Tesla Dumps Model S 75 RWD to Make Space for the Model 3

Tesla Motors changes its lineup more frequently than I replace my soiled bed sheets and, with the Model 3 fast approaching, it’s tweaking things yet again. This time the manufacturer is getting rid of the rear-wheel drive variant of the Model S 75, leaving the all-wheel version as the new base-trim — presumably to make room between its $74,500 price tag and the $35,000 Model 3.

This move also streamlines production, as eliminating the RWD car results in the Model S being an exclusively AWD build. However, that doesn’t mean the upscale sedan will be slim on options. Tesla has claimed the Model S will maintain gobs of premium features, unimaginable on the Model 3, for a grand total of 1,500 possible configurations. Do you need that much choice? Probably not. But you have to differentiate yourself from the plebs in the more-common EV somehow — apparently, superior size, speed, and free access to the company’s charging network isn’t enough.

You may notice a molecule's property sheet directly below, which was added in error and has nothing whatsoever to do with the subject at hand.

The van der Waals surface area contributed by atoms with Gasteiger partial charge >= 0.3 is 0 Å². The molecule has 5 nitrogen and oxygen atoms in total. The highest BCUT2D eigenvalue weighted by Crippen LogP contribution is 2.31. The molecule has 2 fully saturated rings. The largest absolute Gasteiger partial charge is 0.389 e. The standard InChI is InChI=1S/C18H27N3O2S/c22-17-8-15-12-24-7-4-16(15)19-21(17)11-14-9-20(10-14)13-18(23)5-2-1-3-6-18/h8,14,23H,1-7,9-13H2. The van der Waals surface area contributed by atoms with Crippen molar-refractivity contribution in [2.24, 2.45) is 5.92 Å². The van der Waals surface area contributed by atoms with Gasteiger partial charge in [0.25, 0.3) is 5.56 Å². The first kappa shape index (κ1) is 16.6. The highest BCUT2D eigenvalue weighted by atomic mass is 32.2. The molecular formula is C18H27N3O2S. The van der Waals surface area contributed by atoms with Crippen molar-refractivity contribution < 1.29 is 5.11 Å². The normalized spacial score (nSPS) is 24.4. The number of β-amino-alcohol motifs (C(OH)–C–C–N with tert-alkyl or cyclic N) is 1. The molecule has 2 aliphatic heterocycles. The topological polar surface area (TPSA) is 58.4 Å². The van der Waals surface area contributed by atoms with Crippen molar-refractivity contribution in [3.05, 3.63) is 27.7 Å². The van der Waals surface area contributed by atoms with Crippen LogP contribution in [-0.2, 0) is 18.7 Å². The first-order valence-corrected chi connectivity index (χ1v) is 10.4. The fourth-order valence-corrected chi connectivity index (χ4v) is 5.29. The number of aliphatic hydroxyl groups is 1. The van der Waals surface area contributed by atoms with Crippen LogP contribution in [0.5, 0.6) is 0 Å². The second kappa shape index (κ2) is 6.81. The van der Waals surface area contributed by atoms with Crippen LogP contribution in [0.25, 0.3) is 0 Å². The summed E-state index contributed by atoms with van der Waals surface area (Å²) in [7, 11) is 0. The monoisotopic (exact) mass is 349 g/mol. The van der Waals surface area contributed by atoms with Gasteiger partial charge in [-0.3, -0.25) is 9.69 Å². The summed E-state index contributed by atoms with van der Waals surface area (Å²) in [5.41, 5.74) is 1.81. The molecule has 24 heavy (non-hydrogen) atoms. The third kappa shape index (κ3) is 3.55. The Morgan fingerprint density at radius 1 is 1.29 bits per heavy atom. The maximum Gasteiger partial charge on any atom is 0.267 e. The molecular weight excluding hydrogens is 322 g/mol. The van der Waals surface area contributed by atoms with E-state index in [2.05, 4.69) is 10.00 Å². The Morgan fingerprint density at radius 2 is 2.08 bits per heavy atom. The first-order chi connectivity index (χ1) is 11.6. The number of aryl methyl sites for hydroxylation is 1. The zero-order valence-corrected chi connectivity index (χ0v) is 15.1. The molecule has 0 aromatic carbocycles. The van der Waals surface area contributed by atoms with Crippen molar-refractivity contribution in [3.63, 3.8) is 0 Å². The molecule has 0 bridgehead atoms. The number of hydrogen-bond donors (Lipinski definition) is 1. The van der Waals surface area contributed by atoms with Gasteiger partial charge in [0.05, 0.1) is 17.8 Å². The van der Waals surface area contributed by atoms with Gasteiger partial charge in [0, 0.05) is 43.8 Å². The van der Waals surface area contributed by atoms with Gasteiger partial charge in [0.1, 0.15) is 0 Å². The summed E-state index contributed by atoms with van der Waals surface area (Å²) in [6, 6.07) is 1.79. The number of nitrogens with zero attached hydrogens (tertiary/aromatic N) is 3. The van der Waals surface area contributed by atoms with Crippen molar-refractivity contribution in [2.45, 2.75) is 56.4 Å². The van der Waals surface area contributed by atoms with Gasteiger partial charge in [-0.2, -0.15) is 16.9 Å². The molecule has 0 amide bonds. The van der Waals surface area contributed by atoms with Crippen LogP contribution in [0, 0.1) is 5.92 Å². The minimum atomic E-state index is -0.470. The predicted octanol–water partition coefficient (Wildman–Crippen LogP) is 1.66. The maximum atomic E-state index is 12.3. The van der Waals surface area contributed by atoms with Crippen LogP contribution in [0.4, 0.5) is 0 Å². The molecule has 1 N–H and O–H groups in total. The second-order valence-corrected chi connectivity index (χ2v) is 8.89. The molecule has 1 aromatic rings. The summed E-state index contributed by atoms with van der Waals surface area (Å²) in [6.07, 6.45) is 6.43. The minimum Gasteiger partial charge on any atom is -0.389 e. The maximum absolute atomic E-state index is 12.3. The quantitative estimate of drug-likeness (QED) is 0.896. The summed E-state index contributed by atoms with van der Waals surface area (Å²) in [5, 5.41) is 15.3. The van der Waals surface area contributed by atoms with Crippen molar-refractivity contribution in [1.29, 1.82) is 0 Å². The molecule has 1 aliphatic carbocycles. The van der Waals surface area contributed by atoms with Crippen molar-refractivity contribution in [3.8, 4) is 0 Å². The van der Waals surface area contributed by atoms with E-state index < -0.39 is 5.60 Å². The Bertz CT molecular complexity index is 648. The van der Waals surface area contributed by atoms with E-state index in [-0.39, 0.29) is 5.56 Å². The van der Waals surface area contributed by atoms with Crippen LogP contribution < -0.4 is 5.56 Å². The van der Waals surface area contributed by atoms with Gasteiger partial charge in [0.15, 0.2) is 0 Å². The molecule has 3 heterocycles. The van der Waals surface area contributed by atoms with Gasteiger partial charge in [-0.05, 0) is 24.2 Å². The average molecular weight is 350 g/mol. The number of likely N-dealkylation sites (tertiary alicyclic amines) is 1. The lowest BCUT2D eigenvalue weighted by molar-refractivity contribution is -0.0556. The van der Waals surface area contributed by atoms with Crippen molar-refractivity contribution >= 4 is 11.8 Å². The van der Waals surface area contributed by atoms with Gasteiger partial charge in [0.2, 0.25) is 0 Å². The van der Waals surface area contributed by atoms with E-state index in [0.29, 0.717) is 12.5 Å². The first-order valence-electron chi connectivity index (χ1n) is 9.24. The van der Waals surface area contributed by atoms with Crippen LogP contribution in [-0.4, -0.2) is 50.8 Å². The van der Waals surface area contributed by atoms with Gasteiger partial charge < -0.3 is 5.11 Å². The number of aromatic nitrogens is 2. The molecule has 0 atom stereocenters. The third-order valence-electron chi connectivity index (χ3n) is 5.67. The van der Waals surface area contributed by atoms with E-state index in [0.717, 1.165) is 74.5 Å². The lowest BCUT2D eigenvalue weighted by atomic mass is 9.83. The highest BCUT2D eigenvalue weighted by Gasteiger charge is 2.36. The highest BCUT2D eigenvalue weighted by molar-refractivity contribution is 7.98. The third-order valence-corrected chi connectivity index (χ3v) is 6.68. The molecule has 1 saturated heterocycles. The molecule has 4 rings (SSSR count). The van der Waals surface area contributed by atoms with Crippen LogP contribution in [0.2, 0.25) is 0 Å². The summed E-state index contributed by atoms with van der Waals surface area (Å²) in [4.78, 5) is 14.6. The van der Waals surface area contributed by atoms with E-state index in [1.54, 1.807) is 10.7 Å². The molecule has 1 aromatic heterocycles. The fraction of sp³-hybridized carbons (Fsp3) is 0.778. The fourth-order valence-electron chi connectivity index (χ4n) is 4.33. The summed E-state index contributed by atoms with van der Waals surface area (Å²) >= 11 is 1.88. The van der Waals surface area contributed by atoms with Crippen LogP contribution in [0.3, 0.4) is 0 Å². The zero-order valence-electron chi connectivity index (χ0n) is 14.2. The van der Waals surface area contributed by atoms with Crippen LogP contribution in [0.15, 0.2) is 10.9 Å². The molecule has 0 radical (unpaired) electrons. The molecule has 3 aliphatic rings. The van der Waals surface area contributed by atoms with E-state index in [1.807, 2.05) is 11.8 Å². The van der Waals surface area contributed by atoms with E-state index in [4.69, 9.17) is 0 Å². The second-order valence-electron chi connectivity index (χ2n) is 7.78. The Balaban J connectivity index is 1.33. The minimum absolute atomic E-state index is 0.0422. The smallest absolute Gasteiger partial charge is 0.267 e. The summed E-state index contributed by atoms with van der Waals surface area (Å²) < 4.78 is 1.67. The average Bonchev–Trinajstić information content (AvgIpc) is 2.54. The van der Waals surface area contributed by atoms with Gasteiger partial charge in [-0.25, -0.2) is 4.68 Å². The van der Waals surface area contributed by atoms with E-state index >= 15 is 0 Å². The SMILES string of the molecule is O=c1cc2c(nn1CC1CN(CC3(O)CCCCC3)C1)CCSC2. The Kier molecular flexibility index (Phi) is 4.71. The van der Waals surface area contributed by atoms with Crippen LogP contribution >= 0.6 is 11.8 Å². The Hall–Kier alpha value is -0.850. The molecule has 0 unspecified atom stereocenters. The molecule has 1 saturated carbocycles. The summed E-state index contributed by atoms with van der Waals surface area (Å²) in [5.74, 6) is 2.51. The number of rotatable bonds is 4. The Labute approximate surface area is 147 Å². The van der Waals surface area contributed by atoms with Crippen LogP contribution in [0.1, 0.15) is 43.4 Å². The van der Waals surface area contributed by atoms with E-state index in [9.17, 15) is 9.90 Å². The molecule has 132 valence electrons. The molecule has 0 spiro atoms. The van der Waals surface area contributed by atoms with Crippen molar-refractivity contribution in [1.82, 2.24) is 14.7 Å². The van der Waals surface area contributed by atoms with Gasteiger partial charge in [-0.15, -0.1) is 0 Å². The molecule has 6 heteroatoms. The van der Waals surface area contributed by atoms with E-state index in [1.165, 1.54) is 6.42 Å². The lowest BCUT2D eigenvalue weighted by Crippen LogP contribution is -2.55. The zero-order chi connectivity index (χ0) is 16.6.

According to Electrek, the rear-drive Model S will remain available for the rest of 2017. After that, Tesla has indicated it will be ending production to ramp-up assembly of the Model 3.

Don’t get too comfortable with the new lineup, though. Electrek also noticed Tesla has brought back its 85 kWh battery pack on a handful of brand new Model X 75Ds sold in Norway. While that’s no guarantee the automaker will upsize the power source in its flagship vehicles, it would make sense since the production version of the Model 3 is expected to have a comparable range to the larger sedan. Meanwhile, future installments of the Model 3 using an upsized battery are likely to surpass the current Model S and X’s effective area of operation — and nobody is going to want to pay a premium for enhanced range anxiety.

Tesla previously offered the Model S 60 with a software-restricted 75 kWh battery, so it might try something similar with the 75 or replace it with the the Model S 85 — but that’s a purely speculation. All we know for sure is that the previously discontinued 85 kWh battery pack has cropped up again and Tesla isn’t interested in talking about it.

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